Sports also offers genuine health benefits for those who participate in them; obviously devoting hours of your life to stuff like darts is unlikely to help you run a mile, but the majority of sports involve some form of physical activity that will improve your cardiovascular fitness. It will also make you thinner. This can be very beneficial (because society hates people that are large of body, but loves people that are small of mind). Regarding mental health, The UN’s Right To Play scheme also conducted research into the impacts on anxiety issues of regular exercise, concluding that ‘Engaging in aerobic sessions lasting 20–40 minutes can result in reduced anxiety lasting 2–4 hours’. Now, I’ll admit that stressing over shaving seconds off your 100m time will not help you calm down, but exercising in a more relaxed atmosphere can really help; for instance, I break up my schoolwork and the excessive amounts of further reading I’m doing in preparation for my English Degree with two-mile runs; these leave me tired, yes, but I can rest my mind for a bit, while doing something that’s actually beneficial for my health. Think about it: you could either take breaks from work by watching Minecraft videos on YouTube (which will probably harm your ability to construct a mine in real life more than anything), or you can give your mind a break, and choose to work your body instead.

However, sports are not perfect: the entire sporting industry seems to have gone Capitalist mad in recent years, with the average Premier League Season Ticket (a single ticket that reserves you a seat at all of a club’s games that season) rising in price by 4% on last year, with Arsenal charging £985 for one such ticket. Say you’re a father who wants to take your young, particularly football-mad, son to see the Gunners play at the Emirates this year; you’d be shelling out almost two grand. Most clubs aren’t much better – Spurs charge over £700 and the Premier League’s cheapest ticket is still £299; Manchester City’s price is the top flight’s only ticket under 300 quid. More broadly, there’s stupid money in sports these days, especially in football; I’m gonna have over £30,000’s worth of debt by the time I leave Uni (probably closer to 40,000 due to the tragedy that is the rising price of tins of Morrison’s baked beans), which is just under one day’s wage for Gareth Bale (a very good player, mind). This division seems to further the rift between the fans, and their idols, creating an almost them-and-us culture; I said that having an idol is not a bad thing, but when that idol makes more in a week than you will in a year, it makes the dream of reaching the heights of said idol impossibly unreal.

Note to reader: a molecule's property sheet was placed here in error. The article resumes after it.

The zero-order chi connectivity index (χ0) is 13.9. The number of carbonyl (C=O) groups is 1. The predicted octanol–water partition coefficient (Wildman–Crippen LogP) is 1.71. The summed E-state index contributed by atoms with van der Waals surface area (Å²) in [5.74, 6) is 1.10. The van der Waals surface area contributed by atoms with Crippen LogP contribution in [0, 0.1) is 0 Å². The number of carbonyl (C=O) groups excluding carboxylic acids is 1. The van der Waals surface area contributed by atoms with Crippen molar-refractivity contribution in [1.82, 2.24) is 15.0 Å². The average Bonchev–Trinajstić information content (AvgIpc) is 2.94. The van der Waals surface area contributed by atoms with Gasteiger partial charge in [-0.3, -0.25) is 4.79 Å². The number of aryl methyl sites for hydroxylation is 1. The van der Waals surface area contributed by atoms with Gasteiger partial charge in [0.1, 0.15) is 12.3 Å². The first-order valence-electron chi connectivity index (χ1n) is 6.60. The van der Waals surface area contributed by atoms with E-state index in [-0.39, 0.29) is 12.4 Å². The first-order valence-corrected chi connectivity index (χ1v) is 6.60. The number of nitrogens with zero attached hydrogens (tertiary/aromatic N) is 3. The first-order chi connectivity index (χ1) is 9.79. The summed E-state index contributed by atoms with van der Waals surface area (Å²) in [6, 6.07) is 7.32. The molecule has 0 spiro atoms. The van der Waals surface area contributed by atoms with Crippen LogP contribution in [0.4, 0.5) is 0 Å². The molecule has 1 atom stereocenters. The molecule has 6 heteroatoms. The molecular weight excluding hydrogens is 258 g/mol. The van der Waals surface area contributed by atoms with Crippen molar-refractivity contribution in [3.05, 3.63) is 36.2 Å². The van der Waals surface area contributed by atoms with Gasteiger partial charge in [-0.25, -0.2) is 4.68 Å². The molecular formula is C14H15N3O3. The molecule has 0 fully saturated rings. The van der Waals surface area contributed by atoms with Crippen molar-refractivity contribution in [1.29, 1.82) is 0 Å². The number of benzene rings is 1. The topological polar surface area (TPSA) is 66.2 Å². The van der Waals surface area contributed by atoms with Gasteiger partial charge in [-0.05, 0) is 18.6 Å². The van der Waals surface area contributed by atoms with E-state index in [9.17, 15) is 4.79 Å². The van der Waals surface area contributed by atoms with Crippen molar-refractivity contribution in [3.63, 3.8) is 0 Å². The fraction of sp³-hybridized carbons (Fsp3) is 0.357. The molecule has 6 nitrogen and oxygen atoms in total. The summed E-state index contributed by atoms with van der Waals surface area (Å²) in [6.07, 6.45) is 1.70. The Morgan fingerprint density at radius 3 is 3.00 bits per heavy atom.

But, this is capitalism; I reckon I’d rather live in a world where I can buy TVs and PS4s if I want and be rewarded for my professional efforts with a form of universally-accepted currency, and suck up the fact that football players are overpaid, than live in a hovel in a ditch working for the glory of some ‘Great Leader’, who kills more of their people than they protect. Yes sports are largely dumb, often violent, always temporary and stupidly unrealistic, but they can be great fun too, in that they appeal to the childish bit of our brains that gets insanely excited when England scores a goal. Sports aren’t for idiots that don’t care about the bigger problems of out world, they’re a form of entertainment, designed to distract us from the total crappiness of our society, which is by no means a bad thing.


The Economist (for most of the financial stuff)

BBC Sport (for the rest of the financial stuff)

UN Report on the Right To Play campaign (okay, what the hell do you think I used this information for?)